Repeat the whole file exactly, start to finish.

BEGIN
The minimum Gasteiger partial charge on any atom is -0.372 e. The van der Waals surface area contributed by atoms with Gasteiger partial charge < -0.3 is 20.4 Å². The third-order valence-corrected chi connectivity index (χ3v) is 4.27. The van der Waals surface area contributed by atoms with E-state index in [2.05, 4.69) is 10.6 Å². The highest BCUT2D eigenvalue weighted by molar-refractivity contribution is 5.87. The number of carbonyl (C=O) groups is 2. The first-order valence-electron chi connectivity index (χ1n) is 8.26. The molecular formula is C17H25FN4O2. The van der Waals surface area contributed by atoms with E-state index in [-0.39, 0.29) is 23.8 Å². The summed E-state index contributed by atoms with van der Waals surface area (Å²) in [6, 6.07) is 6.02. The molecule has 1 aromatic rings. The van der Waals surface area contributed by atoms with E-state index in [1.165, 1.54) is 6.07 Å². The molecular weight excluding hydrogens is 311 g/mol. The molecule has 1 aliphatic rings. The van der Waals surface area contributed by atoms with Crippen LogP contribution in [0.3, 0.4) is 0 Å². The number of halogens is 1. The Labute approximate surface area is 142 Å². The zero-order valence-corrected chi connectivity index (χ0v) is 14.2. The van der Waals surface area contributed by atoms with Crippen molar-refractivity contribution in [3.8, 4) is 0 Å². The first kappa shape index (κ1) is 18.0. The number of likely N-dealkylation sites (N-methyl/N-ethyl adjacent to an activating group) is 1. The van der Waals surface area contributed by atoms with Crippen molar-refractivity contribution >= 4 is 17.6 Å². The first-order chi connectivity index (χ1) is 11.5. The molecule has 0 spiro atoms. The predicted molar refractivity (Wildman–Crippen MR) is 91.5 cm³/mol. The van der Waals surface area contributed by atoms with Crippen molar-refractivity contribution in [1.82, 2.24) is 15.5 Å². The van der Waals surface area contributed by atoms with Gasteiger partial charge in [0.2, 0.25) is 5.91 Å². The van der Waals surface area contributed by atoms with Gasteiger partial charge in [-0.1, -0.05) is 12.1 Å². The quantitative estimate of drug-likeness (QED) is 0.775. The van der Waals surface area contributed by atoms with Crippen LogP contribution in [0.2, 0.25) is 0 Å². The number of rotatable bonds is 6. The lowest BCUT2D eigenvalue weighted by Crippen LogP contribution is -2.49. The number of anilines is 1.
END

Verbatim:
The minimum Gasteiger partial charge on any atom is -0.372 e. The van der Waals surface area contributed by atoms with Gasteiger partial charge < -0.3 is 20.4 Å². The third-order valence-corrected chi connectivity index (χ3v) is 4.27. The van der Waals surface area contributed by atoms with E-state index in [2.05, 4.69) is 10.6 Å². The highest BCUT2D eigenvalue weighted by molar-refractivity contribution is 5.87. The number of carbonyl (C=O) groups is 2. The first-order valence-electron chi connectivity index (χ1n) is 8.26. The molecular formula is C17H25FN4O2. The van der Waals surface area contributed by atoms with E-state index in [-0.39, 0.29) is 23.8 Å². The summed E-state index contributed by atoms with van der Waals surface area (Å²) in [6, 6.07) is 6.02. The molecule has 1 aromatic rings. The van der Waals surface area contributed by atoms with E-state index in [1.165, 1.54) is 6.07 Å². The molecular weight excluding hydrogens is 311 g/mol. The molecule has 1 aliphatic rings. The van der Waals surface area contributed by atoms with Crippen LogP contribution in [0.3, 0.4) is 0 Å². The number of halogens is 1. The Labute approximate surface area is 142 Å². The zero-order valence-corrected chi connectivity index (χ0v) is 14.2. The van der Waals surface area contributed by atoms with Crippen molar-refractivity contribution in [3.8, 4) is 0 Å². The first kappa shape index (κ1) is 18.0. The number of likely N-dealkylation sites (N-methyl/N-ethyl adjacent to an activating group) is 1. The van der Waals surface area contributed by atoms with Crippen molar-refractivity contribution >= 4 is 17.6 Å². The first-order chi connectivity index (χ1) is 11.5. The molecule has 0 spiro atoms. The predicted molar refractivity (Wildman–Crippen MR) is 91.5 cm³/mol. The van der Waals surface area contributed by atoms with Crippen molar-refractivity contribution in [1.82, 2.24) is 15.5 Å². The van der Waals surface area contributed by atoms with Gasteiger partial charge in [0.2, 0.25) is 5.91 Å². The van der Waals surface area contributed by atoms with Gasteiger partial charge in [-0.1, -0.05) is 12.1 Å². The quantitative estimate of drug-likeness (QED) is 0.775. The van der Waals surface area contributed by atoms with Crippen LogP contribution in [0.2, 0.25) is 0 Å². The number of rotatable bonds is 6. The lowest BCUT2D eigenvalue weighted by Crippen LogP contribution is -2.49. The number of anilines is 1.